While pursuing a dual-degree master’s in health policy and international affairs at Columbia University, Julia Harris was selected for the Academy’s 2010 Washington (now Bernstein) Internship program and placed at AcademyHealth. After completing the program’s requirements, Harris was invited to become an Associate Member of the Academy. We caught up with her recently to learn more about her career path.
Q: What made you interested in health policy?
My interest in health policy began while I was working as an outreach coordinator for a federally qualified health center in southern New Jersey, doing migrant farm worker outreach. I would go to the migrant labor camps where they had huge barracks set up for seasonal workers during the growing season. We would perform health risk assessments and ask workers if they wanted to come in for doctor or dentist visits. I was trained to do various kinds of screenings—for instance for cholesterol, diabetes, and HIV—so you could say my role was a combination of program coordinator, community health worker, and medical case manager.
We were doing great work, but it was emotionally draining, because our efforts were just a band aid on much larger problems that I couldn’t change. I decided I had to put a policy lens on those issues, so I entered graduate school specifically for health policy. I was torn between working in either global or domestic policy after graduation, but then the Affordable Care Act passed and there was so much excitement around domestic reform that I decided to head for Washington, DC.
AcademyHealth was a great internship placement, because working there showed me what it means to take a very academic, high-level research approach to policy. Although I’ve gone on to work more on the implementation side, when I have to think about creating programs I really appreciate that research. I want to know what the evidence shows in terms of what works for new care models. It’s important to have access to people—like those I met during my internship and at AcademyHealth—who spend their lives doing careful research and publishing results. Thanks to my experience, I can contact people I know and ask them for a 30-minute tutorial, which is very valuable since I can’t read 100 copies of Health Affairs; I just need to know what is working and what isn’t. It is great to have colleagues for whom research is their jam.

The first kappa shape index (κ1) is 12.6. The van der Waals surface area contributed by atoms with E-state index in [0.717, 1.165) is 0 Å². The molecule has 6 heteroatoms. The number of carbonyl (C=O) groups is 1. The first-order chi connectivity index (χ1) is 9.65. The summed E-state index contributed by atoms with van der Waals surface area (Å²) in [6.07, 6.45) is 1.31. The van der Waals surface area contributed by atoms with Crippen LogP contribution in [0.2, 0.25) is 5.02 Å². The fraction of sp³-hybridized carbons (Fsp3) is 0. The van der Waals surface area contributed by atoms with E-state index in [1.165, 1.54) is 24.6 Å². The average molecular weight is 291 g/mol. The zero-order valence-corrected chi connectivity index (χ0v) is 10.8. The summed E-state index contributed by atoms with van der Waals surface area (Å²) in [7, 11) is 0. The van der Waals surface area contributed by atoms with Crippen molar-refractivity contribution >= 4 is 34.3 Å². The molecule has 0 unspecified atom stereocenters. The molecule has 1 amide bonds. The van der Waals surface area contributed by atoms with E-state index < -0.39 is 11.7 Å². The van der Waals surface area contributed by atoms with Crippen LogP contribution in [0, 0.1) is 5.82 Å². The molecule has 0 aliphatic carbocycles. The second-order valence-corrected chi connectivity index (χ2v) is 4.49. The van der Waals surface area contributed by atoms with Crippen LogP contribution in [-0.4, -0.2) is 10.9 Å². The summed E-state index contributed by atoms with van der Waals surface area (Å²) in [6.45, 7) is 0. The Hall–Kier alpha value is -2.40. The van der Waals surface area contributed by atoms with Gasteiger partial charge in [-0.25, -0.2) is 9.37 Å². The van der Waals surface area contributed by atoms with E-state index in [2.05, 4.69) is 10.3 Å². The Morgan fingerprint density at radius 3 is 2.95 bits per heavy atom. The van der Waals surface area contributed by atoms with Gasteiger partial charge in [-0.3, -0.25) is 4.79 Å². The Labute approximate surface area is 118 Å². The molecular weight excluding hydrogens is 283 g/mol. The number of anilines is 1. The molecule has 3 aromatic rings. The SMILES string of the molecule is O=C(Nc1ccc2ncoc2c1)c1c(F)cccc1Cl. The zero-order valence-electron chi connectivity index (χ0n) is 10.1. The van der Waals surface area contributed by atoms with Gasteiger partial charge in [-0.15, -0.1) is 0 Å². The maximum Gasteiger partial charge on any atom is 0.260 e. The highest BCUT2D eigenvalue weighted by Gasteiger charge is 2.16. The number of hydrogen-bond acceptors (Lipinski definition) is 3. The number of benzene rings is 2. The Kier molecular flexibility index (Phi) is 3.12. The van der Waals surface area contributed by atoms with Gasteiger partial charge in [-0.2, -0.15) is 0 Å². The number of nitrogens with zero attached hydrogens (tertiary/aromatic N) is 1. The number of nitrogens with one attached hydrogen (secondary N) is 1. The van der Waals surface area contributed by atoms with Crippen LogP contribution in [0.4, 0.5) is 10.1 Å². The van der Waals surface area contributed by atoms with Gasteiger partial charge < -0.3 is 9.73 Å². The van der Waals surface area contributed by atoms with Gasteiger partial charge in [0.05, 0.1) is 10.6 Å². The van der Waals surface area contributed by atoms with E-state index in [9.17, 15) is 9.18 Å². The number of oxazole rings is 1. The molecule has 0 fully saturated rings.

Q: Has working in policy fulfilled your hope to make a difference in poor people’s lives?
Definitely! Working in policy is a step removed from the front-lines of direct service, but it gives you a much bigger platform to magnify your impact on people’s lives.
More about Julia Harris
Julia Harris has maintained her focus on health policy, especially for low-income people. After graduating from Columbia University, she became a senior health policy analyst for the Kaiser Family Foundation, where she focused on federal health reform. She then worked for six years at TennCare, Tennessee’s Medicaid program, designing and implementing new models of care for the state’s most vulnerable citizens. Currently, Harris is director of strategic initiatives at UnitedHealthcare, where, among other projects, she contributes to an evidence-based, outcomes-oriented care management program for individuals receiving Medicaid.